tablets

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Bill Loguidice's picture

Motorola's Xoom - A Missed Opportunity in Honeycomb Tablets

As I'm sure many of you have seen by now, Motorola's Xoom commercial during the Superbowl attracted quite a bit of attention. For those who don't know, Motorola's Xoom is one of the first tablets to run Google's Android operating system specifically designed for tablets, Honeycomb. Previously, Android tablets were running a version of the operating system optimized for smartphones, not tablets, so the release of a true Honeycomb device is big news in that it's the first real competition for Apple's dominant iPad. Anyway, the commercial is Motorola's send up of Apple's famous 1984 Superbowl ad, which pitted a free thinking Apple against the oppressive dictatorship of IBM. Of course, Apple got the competitor wrong. It wasn't IBM, it was Microsoft, and it almost cost Apple its business if not for an improbable comeback in mobile devices. Ironically, Motorola has similarly misidentified its true competition. It's not Apple, it's other Honeycomb tablets. Just like what happened in smartphones, where Android devices have overwhelmed the market with devices and risen to a position of leadership despite a somewhat fragmented marketplace and at-manufacturer-will upgrade paths, the same scenario is likely to play out in tablets, with Apple carving out a dominant - but not market leading - niche all to itself in the long-term. Priced at $800 with a bizarre requirement for a minimum of one month of 3G data to "unlock" wi-fi, Motorola has seemingly done everything to cripple its otherwise impressive device right out of the gate.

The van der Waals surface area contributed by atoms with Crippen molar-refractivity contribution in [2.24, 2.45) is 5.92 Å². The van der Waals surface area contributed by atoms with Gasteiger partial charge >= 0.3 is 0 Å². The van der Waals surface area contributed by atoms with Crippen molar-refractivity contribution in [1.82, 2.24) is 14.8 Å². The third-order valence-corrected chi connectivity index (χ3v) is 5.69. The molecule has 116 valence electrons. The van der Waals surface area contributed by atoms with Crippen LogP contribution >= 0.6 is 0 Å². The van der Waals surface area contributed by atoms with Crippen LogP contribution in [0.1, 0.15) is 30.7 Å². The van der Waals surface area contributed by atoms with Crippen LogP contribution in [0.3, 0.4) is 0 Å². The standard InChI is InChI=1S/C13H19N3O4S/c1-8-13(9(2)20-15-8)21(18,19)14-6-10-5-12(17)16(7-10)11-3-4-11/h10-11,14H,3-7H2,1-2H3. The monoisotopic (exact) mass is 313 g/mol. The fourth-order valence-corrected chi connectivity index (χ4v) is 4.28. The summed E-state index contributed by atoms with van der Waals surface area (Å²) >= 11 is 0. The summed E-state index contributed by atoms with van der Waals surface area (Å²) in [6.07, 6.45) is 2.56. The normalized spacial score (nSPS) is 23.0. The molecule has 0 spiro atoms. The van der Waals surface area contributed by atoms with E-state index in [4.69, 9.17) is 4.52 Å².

As I've discussed multiple times, I've been practically begging for a Honeycomb tablet to capture my techno-lust before the iPad 2 comes out, but if we're going to see efforts like this in what is already a late bloomer in things like tablet-specific apps and developer support, I'm becoming more and more pessimistic such a scenario will happen. In fact, if these Honeycomb tablets don't start coming out in reasonable quantity and at more attractive price points relatively soon, it will take even longer for them to wrest away Apple's 90% market share in the segment, and we may even be entertaining ideas of not what happened with Apple versus Google in the smartphone market, but what happened with Apple versus everyone else in the portable music player market.

Check out Motorola's Superbowl ad below:

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